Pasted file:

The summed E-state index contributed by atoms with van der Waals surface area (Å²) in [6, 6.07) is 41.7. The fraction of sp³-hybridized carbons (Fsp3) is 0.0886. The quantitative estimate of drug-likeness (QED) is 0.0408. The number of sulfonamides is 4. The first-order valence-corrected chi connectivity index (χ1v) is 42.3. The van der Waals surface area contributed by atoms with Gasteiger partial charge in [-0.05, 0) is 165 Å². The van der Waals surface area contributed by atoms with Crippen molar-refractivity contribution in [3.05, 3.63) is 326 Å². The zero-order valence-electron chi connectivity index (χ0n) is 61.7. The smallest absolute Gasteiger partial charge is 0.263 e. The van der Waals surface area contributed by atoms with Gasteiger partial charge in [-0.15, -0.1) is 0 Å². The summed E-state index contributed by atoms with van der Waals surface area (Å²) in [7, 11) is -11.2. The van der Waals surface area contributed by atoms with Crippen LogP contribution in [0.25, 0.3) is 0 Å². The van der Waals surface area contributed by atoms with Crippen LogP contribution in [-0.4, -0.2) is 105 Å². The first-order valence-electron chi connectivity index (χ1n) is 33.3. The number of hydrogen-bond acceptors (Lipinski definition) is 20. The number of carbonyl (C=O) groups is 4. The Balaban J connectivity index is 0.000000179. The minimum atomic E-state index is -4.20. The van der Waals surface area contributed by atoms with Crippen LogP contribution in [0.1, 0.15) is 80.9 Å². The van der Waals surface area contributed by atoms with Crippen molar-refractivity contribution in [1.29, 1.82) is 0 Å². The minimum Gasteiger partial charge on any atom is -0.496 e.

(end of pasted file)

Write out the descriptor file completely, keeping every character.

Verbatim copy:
The summed E-state index contributed by atoms with van der Waals surface area (Å²) in [6, 6.07) is 41.7. The fraction of sp³-hybridized carbons (Fsp3) is 0.0886. The quantitative estimate of drug-likeness (QED) is 0.0408. The number of sulfonamides is 4. The first-order valence-corrected chi connectivity index (χ1v) is 42.3. The van der Waals surface area contributed by atoms with Gasteiger partial charge in [-0.05, 0) is 165 Å². The van der Waals surface area contributed by atoms with Crippen molar-refractivity contribution in [3.05, 3.63) is 326 Å². The zero-order valence-electron chi connectivity index (χ0n) is 61.7. The smallest absolute Gasteiger partial charge is 0.263 e. The van der Waals surface area contributed by atoms with Gasteiger partial charge in [-0.15, -0.1) is 0 Å². The summed E-state index contributed by atoms with van der Waals surface area (Å²) in [7, 11) is -11.2. The van der Waals surface area contributed by atoms with Crippen LogP contribution in [0.25, 0.3) is 0 Å². The van der Waals surface area contributed by atoms with Crippen LogP contribution in [-0.4, -0.2) is 105 Å². The first-order valence-electron chi connectivity index (χ1n) is 33.3. The number of hydrogen-bond acceptors (Lipinski definition) is 20. The number of carbonyl (C=O) groups is 4. The Balaban J connectivity index is 0.000000179. The minimum atomic E-state index is -4.20. The van der Waals surface area contributed by atoms with Crippen LogP contribution in [0.1, 0.15) is 80.9 Å². The van der Waals surface area contributed by atoms with Crippen molar-refractivity contribution in [1.29, 1.82) is 0 Å². The minimum Gasteiger partial charge on any atom is -0.496 e.